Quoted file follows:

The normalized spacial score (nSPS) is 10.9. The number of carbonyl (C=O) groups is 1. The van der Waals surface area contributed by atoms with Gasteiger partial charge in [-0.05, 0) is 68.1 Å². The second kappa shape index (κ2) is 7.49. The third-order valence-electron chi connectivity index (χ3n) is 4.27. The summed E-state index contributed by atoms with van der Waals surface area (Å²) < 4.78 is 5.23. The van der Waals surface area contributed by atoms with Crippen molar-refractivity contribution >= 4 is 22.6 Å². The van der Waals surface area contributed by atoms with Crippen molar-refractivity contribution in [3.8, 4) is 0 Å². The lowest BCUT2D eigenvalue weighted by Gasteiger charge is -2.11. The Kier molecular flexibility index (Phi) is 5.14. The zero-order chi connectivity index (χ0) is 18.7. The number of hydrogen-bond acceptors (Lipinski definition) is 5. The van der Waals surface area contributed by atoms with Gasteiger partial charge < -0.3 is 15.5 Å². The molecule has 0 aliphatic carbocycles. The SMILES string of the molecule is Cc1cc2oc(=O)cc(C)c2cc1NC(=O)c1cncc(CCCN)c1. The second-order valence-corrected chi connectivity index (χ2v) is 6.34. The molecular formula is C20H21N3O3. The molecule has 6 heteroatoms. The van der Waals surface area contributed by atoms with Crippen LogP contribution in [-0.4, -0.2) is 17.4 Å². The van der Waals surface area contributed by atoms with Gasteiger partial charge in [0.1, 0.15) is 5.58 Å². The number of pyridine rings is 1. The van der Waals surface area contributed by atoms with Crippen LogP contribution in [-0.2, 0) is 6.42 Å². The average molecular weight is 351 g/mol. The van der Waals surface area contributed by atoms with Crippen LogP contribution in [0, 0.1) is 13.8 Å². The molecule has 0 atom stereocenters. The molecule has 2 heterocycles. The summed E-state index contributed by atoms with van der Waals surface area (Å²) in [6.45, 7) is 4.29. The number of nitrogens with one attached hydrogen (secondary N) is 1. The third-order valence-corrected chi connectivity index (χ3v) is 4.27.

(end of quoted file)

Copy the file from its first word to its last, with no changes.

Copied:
The normalized spacial score (nSPS) is 10.9. The number of carbonyl (C=O) groups is 1. The van der Waals surface area contributed by atoms with Gasteiger partial charge in [-0.05, 0) is 68.1 Å². The second kappa shape index (κ2) is 7.49. The third-order valence-electron chi connectivity index (χ3n) is 4.27. The summed E-state index contributed by atoms with van der Waals surface area (Å²) < 4.78 is 5.23. The van der Waals surface area contributed by atoms with Crippen molar-refractivity contribution >= 4 is 22.6 Å². The van der Waals surface area contributed by atoms with Crippen molar-refractivity contribution in [3.8, 4) is 0 Å². The lowest BCUT2D eigenvalue weighted by Gasteiger charge is -2.11. The Kier molecular flexibility index (Phi) is 5.14. The zero-order chi connectivity index (χ0) is 18.7. The number of hydrogen-bond acceptors (Lipinski definition) is 5. The van der Waals surface area contributed by atoms with Gasteiger partial charge < -0.3 is 15.5 Å². The molecule has 0 aliphatic carbocycles. The SMILES string of the molecule is Cc1cc2oc(=O)cc(C)c2cc1NC(=O)c1cncc(CCCN)c1. The second-order valence-corrected chi connectivity index (χ2v) is 6.34. The molecular formula is C20H21N3O3. The molecule has 6 heteroatoms. The van der Waals surface area contributed by atoms with Crippen LogP contribution in [-0.4, -0.2) is 17.4 Å². The van der Waals surface area contributed by atoms with Gasteiger partial charge in [0.1, 0.15) is 5.58 Å². The number of pyridine rings is 1. The van der Waals surface area contributed by atoms with Crippen LogP contribution in [-0.2, 0) is 6.42 Å². The average molecular weight is 351 g/mol. The van der Waals surface area contributed by atoms with Crippen LogP contribution in [0, 0.1) is 13.8 Å². The molecule has 0 atom stereocenters. The molecule has 2 heterocycles. The summed E-state index contributed by atoms with van der Waals surface area (Å²) in [6.45, 7) is 4.29. The number of nitrogens with one attached hydrogen (secondary N) is 1. The third-order valence-corrected chi connectivity index (χ3v) is 4.27.